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SEPTEMBER 24, 2007


Quick questions for David Berz, DC Managing Partner





Morgan Stanley


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We’d heard about Weil Gotshal’s snazzy offices, and sure enough in visiting 1300 Eye Street last week were met with a striking interior that’s equal part 2001: A Space Odyssey and I.M. Pei. The firm is now 1200 attorneys in 20 cities, Beijing and Hong Kong having opened this month. DC, the firm’s first office outside New York City, opened in ‘75 and is now 75 attorneys. David has managed DC since the early 90’s.

The firm spent six years on K Steet before a growth surge prompted its unexpected move in August ‘06. They’d looked at the space in the late 80’s, David tells us, but “the neighborhood wasn’t as developed then.”

What’s been the pace of growth in DC recently?
Five years ago we were just about 50 and we’ve been steady at around 75 for the last year. We expect modest growth in the associate ranks this year in the litigation regulatory practices.

What are your strongest areas here?
We’re known for antitrust, international trade and global dispute resolution, environmental, and international tax. We also have a media policy practice that works with clients negotiating industry-wide technology agreements, the latest being what will be the format for the next generation of DVDs.

You do that without an L.A. office?
My partner Bruce Turnbull takes a lot of trips out there. Historically, we’ve done a substantial amount of corporate and litigation for the entertainment industry there and in New York. Everyone assumes we’re out there but the reality is we’re not.

David stands under the celestial white light of the lobby, a design aspect that drew much comment (mainly positive) from the firm’s attorneys. Is this a lawyer’s conception of heaven?

What’s driven DC growth specifically?
Over the past four years, a broad-based antitrust practice has been the largest engine for growth, and we have also increased the volume of complex commercial litigation and international trade and dispute resolution.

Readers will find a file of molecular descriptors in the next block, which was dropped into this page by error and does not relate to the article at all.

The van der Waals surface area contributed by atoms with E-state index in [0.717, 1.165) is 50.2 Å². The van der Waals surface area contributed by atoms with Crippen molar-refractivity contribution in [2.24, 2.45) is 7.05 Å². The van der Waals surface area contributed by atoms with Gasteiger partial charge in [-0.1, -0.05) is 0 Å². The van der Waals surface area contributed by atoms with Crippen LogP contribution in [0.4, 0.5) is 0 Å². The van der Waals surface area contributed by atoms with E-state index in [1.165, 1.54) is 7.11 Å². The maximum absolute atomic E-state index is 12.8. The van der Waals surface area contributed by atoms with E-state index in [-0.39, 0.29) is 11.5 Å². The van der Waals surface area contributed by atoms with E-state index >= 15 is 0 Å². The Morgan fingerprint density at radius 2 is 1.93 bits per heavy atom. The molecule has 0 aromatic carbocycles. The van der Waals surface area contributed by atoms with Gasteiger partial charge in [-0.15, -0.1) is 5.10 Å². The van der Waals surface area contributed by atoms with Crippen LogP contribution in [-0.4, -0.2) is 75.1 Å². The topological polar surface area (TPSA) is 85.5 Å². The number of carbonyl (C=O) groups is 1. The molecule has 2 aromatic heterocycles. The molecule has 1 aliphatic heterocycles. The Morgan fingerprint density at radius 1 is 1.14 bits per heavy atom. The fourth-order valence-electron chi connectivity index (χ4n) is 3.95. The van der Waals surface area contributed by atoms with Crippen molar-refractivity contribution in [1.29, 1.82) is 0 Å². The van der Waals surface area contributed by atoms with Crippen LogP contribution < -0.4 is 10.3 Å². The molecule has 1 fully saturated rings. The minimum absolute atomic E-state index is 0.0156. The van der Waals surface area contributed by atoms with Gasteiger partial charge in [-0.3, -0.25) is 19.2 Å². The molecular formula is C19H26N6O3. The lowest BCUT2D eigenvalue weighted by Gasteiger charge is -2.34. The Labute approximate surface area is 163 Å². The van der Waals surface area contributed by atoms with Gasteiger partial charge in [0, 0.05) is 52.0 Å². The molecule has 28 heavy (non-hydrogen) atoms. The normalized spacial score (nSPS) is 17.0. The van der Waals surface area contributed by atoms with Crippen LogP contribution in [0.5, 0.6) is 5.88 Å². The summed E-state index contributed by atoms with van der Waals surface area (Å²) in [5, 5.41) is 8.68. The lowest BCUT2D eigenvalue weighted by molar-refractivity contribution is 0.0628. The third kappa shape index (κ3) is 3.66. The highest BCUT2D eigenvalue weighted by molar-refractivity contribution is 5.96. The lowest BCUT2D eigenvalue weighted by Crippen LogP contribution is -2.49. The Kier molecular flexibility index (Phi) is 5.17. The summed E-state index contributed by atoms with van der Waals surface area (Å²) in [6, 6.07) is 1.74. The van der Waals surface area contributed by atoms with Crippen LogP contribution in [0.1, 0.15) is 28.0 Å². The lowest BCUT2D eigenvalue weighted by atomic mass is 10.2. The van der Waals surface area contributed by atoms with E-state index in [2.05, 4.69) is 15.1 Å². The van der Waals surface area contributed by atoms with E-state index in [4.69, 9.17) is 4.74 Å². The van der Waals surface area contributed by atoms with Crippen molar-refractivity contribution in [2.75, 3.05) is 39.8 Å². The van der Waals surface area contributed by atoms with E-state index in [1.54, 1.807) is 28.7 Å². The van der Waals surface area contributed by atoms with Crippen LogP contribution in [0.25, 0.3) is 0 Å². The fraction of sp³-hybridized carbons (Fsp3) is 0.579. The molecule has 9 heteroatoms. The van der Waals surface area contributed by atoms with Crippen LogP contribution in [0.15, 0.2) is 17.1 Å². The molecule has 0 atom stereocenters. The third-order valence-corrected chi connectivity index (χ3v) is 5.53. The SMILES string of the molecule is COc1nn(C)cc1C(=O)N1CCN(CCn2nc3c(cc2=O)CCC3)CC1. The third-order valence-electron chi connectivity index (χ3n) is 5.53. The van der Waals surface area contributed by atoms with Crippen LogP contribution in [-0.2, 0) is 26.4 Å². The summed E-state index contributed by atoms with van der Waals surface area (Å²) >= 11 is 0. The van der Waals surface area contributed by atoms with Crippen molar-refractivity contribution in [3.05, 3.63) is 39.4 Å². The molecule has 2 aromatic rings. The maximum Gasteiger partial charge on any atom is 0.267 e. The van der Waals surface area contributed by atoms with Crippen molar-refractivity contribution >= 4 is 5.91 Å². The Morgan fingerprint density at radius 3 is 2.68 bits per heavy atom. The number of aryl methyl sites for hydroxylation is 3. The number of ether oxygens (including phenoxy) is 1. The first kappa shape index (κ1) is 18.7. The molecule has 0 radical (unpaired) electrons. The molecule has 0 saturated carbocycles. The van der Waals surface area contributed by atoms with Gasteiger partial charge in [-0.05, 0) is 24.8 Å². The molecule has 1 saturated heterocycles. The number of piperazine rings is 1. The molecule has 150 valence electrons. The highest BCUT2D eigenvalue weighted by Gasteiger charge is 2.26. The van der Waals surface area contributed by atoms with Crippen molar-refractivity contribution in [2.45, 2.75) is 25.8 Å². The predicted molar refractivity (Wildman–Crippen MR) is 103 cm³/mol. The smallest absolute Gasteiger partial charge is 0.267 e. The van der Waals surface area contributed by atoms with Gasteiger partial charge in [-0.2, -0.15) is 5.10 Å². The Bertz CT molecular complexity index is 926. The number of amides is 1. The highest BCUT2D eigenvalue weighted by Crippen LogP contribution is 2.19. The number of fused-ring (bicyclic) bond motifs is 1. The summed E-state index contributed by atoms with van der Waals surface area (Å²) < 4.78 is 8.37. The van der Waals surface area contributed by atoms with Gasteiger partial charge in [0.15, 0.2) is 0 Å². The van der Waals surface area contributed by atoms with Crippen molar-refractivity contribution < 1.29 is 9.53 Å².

What’s the firm’s general view about lateral versus organic growth?
We have an open mind. I expect this year to expand our IP litigation capabilities by committing more lawyers in and outside of Washington to expand what we are doing here. I expect a partner from one of our other offices to relocate here. We have already had one of our complex commercial litigation partners from Dallas, Ralph Miller, relocate to Washington this past year.

Particular areas you want to beef up here?
IP and generally expanding our SEC capabilities are targets. We are also looking at white collar crime as an area of potential growth. We look at ourselves as one law firm and geography may influence but does not dictate where we add practices. Where we have need or aspirations, we are going to find the best available people. Geography may be a secondary consideration. The firm is made up of departments and practices that bridge all of our regional and international offices.

Are you saying you discourage people from thinking, “This is the Washington office,” and encourage “I do antitrust”?
To some degree yes, but I also want people to feel a high level of collegiality and commitment to the Washington office.

Two years ago, David co-established the David R. and Sherry Kirschner Berz Research Professorship in Law and Religion at GW, where he did double duty (BA, ‘70; JD, ‘73). He grew up in a family of Chicago lawyers.

How much of your time do you spend on management?
Plenty of time is spent on management, but I continue to be a full time working lawyer. We have a terrific professional staff. We also have a committee system in Washington to help manage ourselves. All of this allows me to focus on practice as well as management.

What legal matters are you working on?
We just represented GE in the sale of their plastics division. That bundle of companies and assets was sold at auction for $11.6 billion to SABIC, a Saudi Arabian company.

You’re nearly at the top of the AmLaw Gold Standard, which implies among other things a strong pro bono practice. Any interesting cases?
I am most proud of what we do in the community here. Not just the lawyers but our amazing staff. For example, we partner with Noyes Elementary School to help the teachers and students there. Our footprint in the pro bono world of Washington is much larger than one might expect given our size here. Recently, we worked with Appleseed to assist the District in dealing with lead contamination in drinking water. We have also worked with Northwestern Law School’s Center for International Human Rights challenging procedures in Guantanamo, and separately represented five Saudi detainees—the last two were released last week. Going to Guantanamo was an experience I will not soon forget including something of a stand down I had with the commandant of the facility.

What are the best aspects of your new offices?
Our space is not only practical, it has some real drama. Our conference areas on the 9th Floor and reception area are striking. It has been a real treat to work on creating the photography collection, which is now very substantial in quantity and quality.

And the future of the DC office?
I view this office as evolving and growing. Remaining static is not a WGM characteristic. Stay tuned. We are neither rigid not stodgy, and you can expect more growth and change in the coming years.

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